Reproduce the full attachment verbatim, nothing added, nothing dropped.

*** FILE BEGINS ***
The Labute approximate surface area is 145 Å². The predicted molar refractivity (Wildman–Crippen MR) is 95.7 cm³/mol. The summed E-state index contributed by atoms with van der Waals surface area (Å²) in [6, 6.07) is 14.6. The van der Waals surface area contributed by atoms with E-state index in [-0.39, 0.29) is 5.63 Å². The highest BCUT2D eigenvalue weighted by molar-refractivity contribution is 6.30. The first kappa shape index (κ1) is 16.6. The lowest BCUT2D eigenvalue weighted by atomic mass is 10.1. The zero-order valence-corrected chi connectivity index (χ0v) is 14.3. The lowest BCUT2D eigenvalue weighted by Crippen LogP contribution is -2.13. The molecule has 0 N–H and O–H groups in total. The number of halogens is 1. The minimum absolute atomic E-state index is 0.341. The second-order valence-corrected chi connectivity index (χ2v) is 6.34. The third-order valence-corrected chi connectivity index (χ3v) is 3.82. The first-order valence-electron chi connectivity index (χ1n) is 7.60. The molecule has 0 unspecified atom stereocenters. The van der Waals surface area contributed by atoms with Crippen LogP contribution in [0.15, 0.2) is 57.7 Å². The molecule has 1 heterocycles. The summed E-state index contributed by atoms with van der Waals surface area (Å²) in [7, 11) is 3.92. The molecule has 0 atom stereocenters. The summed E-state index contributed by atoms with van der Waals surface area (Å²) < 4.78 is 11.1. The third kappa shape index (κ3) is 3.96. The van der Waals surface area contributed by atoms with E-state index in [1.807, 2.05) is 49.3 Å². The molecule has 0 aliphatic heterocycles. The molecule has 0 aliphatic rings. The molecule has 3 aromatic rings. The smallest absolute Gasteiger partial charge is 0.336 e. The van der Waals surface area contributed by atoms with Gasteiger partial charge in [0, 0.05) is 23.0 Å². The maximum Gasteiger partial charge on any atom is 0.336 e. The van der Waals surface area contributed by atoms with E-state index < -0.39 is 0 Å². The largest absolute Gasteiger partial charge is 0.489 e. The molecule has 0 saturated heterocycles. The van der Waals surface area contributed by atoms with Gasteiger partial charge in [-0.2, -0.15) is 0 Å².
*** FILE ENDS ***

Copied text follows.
The Labute approximate surface area is 145 Å². The predicted molar refractivity (Wildman–Crippen MR) is 95.7 cm³/mol. The summed E-state index contributed by atoms with van der Waals surface area (Å²) in [6, 6.07) is 14.6. The van der Waals surface area contributed by atoms with E-state index in [-0.39, 0.29) is 5.63 Å². The highest BCUT2D eigenvalue weighted by molar-refractivity contribution is 6.30. The first kappa shape index (κ1) is 16.6. The lowest BCUT2D eigenvalue weighted by atomic mass is 10.1. The zero-order valence-corrected chi connectivity index (χ0v) is 14.3. The lowest BCUT2D eigenvalue weighted by Crippen LogP contribution is -2.13. The molecule has 0 N–H and O–H groups in total. The number of halogens is 1. The minimum absolute atomic E-state index is 0.341. The second-order valence-corrected chi connectivity index (χ2v) is 6.34. The third-order valence-corrected chi connectivity index (χ3v) is 3.82. The first-order valence-electron chi connectivity index (χ1n) is 7.60. The molecule has 0 unspecified atom stereocenters. The van der Waals surface area contributed by atoms with Crippen LogP contribution in [0.15, 0.2) is 57.7 Å². The molecule has 1 heterocycles. The summed E-state index contributed by atoms with van der Waals surface area (Å²) in [7, 11) is 3.92. The molecule has 0 atom stereocenters. The summed E-state index contributed by atoms with van der Waals surface area (Å²) < 4.78 is 11.1. The third kappa shape index (κ3) is 3.96. The van der Waals surface area contributed by atoms with E-state index in [1.807, 2.05) is 49.3 Å². The molecule has 0 aliphatic heterocycles. The molecule has 0 aliphatic rings. The molecule has 3 aromatic rings. The smallest absolute Gasteiger partial charge is 0.336 e. The van der Waals surface area contributed by atoms with Gasteiger partial charge in [0, 0.05) is 23.0 Å². The maximum Gasteiger partial charge on any atom is 0.336 e. The van der Waals surface area contributed by atoms with E-state index < -0.39 is 0 Å². The largest absolute Gasteiger partial charge is 0.489 e. The molecule has 0 saturated heterocycles. The van der Waals surface area contributed by atoms with Gasteiger partial charge in [-0.2, -0.15) is 0 Å².